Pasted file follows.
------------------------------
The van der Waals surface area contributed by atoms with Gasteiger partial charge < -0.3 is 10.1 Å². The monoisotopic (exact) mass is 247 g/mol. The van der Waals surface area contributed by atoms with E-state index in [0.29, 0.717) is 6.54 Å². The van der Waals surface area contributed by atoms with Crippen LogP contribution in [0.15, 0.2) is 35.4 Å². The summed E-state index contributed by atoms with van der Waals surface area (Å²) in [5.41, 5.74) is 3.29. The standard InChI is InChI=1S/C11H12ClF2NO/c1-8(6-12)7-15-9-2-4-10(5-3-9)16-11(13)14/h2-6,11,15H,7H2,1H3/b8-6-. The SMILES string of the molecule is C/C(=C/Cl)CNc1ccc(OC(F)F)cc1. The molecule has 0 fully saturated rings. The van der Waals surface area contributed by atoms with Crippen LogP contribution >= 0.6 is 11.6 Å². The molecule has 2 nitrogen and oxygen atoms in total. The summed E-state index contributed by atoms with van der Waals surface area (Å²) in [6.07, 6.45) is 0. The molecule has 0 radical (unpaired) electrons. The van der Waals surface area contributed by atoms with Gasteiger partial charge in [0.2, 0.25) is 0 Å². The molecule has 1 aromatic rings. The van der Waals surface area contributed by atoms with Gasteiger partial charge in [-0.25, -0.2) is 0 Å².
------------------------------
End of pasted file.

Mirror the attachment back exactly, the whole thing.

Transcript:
The van der Waals surface area contributed by atoms with Gasteiger partial charge < -0.3 is 10.1 Å². The monoisotopic (exact) mass is 247 g/mol. The van der Waals surface area contributed by atoms with E-state index in [0.29, 0.717) is 6.54 Å². The van der Waals surface area contributed by atoms with Crippen LogP contribution in [0.15, 0.2) is 35.4 Å². The summed E-state index contributed by atoms with van der Waals surface area (Å²) in [5.41, 5.74) is 3.29. The standard InChI is InChI=1S/C11H12ClF2NO/c1-8(6-12)7-15-9-2-4-10(5-3-9)16-11(13)14/h2-6,11,15H,7H2,1H3/b8-6-. The SMILES string of the molecule is C/C(=C/Cl)CNc1ccc(OC(F)F)cc1. The molecule has 0 fully saturated rings. The van der Waals surface area contributed by atoms with Crippen LogP contribution >= 0.6 is 11.6 Å². The molecule has 2 nitrogen and oxygen atoms in total. The summed E-state index contributed by atoms with van der Waals surface area (Å²) in [6.07, 6.45) is 0. The molecule has 0 radical (unpaired) electrons. The van der Waals surface area contributed by atoms with Gasteiger partial charge in [0.2, 0.25) is 0 Å². The molecule has 1 aromatic rings. The van der Waals surface area contributed by atoms with Gasteiger partial charge in [-0.25, -0.2) is 0 Å².